The 2018 winners for each award are as follows: Emerging Leader Award: Nathan Perez ’20, Unsung Hero Award: Gabriella Dess ’18, Service Leader of the Year Award: Delina Auciello ’18 and Keith Lee ‘18, Student Leader of the Year Award: Phionna-Cayola Claude ‘18, Dirigo Leadership Award: Sabrina Guilbeault ’18, Dirigo Honorary Membership: Father Dominic M. Verner, O.P., Leaving a Legacy Award: Cassandra Caggiano ’18, Outstanding Fundraiser: Santa Shop Dirigo Leadership Honor Society, Outstanding Service Project: English as a Second Language and Campus Ministry, Outstanding Cultural Program: Love Your Melanin and Believers of Words, Outstanding New Event: The World Needs More Love Letters and Board of Programmers, Outstanding Event: You’re Never Alone in Friartown, Active Minds and Student-Athlete Advisory Council, Outstanding Cultural Organization: SHEPARD, Most Improved Organization: Active Minds Outstanding Performance Organization: Debate Society, Outstanding Athletic Organization: Women’s Club Lacrosse, Outstanding Organization: Campus Ministry, Special Recognition Award: Women of Meagher.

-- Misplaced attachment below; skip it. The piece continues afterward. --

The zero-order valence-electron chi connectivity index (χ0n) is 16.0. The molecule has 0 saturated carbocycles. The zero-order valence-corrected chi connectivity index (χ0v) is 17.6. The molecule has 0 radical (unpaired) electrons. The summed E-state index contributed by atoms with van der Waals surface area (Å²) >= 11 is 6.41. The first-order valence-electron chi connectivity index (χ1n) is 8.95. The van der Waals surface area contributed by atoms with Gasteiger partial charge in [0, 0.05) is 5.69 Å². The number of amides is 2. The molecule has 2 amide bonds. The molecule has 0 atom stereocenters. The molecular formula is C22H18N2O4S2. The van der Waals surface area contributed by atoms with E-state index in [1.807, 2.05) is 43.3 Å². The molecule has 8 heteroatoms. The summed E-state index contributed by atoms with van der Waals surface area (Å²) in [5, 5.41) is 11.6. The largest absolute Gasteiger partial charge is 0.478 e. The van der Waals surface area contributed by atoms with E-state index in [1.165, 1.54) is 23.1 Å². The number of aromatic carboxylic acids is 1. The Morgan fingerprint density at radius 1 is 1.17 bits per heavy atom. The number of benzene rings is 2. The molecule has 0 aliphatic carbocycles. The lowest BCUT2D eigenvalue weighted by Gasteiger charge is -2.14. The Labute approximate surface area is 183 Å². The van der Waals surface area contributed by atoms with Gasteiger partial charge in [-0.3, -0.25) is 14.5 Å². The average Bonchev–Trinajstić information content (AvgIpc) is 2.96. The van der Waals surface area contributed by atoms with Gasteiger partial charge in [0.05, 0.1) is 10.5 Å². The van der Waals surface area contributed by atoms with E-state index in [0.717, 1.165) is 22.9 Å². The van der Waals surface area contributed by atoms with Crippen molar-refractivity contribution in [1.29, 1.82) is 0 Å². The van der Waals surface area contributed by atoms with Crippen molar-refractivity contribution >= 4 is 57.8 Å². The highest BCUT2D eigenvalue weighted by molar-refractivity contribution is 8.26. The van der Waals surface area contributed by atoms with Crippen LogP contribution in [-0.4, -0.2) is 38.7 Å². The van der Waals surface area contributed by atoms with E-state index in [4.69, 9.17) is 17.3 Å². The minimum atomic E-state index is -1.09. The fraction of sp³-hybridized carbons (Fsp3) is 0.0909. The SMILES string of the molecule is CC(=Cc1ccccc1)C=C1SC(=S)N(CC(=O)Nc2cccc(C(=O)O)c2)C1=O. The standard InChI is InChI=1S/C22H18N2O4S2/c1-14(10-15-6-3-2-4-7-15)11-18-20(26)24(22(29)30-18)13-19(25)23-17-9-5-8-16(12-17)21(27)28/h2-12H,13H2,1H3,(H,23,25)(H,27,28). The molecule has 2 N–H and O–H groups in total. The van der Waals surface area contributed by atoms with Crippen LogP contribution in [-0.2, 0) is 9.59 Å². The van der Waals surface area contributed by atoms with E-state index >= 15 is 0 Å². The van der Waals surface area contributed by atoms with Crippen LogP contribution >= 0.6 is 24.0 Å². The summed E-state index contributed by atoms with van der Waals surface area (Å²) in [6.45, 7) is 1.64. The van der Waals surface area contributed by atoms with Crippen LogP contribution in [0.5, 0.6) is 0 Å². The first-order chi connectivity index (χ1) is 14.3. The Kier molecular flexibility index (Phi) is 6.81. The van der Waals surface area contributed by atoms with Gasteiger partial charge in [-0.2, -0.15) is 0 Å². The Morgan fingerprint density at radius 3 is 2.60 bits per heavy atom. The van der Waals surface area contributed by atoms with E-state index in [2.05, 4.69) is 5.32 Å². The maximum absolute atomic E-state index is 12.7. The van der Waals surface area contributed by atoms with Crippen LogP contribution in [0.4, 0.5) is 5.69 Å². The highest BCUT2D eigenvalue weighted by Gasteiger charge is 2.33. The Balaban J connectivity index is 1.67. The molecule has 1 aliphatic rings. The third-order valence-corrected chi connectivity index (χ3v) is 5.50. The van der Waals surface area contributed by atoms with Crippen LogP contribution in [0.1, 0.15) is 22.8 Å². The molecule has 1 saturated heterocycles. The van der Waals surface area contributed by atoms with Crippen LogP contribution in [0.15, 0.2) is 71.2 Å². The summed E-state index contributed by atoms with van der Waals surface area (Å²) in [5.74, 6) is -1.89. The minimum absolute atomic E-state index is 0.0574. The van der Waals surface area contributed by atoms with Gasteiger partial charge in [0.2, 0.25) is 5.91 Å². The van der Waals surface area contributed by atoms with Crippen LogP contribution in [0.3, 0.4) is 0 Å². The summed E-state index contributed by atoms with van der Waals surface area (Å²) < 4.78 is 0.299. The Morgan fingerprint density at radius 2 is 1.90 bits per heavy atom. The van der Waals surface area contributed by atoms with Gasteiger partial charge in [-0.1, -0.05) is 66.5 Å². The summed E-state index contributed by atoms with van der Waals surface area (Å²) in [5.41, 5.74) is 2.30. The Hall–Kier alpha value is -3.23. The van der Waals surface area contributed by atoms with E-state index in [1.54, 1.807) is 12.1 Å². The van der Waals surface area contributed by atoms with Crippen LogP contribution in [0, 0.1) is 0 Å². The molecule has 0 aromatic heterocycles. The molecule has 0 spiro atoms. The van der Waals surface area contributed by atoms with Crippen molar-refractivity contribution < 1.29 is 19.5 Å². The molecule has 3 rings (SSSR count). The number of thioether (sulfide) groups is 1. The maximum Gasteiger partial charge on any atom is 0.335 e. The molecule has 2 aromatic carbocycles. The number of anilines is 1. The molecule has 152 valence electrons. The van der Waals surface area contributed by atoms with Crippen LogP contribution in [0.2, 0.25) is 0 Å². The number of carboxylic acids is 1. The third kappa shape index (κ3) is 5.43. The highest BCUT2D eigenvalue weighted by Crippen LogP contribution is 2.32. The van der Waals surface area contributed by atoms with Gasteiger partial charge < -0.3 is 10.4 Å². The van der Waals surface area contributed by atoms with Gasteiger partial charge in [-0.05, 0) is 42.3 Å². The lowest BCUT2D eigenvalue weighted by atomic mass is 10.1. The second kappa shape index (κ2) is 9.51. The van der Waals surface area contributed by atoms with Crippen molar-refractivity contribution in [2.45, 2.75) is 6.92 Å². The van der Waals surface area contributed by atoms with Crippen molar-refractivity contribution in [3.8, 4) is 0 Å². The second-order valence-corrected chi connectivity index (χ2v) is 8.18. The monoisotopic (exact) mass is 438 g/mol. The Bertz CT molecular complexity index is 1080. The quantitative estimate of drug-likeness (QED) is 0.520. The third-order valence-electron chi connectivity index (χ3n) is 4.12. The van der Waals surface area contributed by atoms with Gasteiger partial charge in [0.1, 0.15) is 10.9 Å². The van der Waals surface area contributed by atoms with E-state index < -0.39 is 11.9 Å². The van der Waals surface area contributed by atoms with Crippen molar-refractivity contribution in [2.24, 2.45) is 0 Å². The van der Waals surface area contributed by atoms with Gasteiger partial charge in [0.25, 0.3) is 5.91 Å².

Women Empowerd Puts on Naturalista Expo
by Sarah Gianni ’18
Embracing your unique, natural beauty was the theme of the 2018 Providence College Naturalista Expo. The event was held on Wednesday, April 18, from 4:30 p.m. to 6:00 p.m. in Moore Hall 125, and sponsored by Women Will. A variety of PC organizations cosponsored the event, including Brotherhood, Motherland, Simply Healthy, Afro-Am, Black Studies, Women’s Studies, and ISO. The expo showcased different vendors from around the Providence and Boston areas, who all promote natural hair and body products for individuals of all cultures.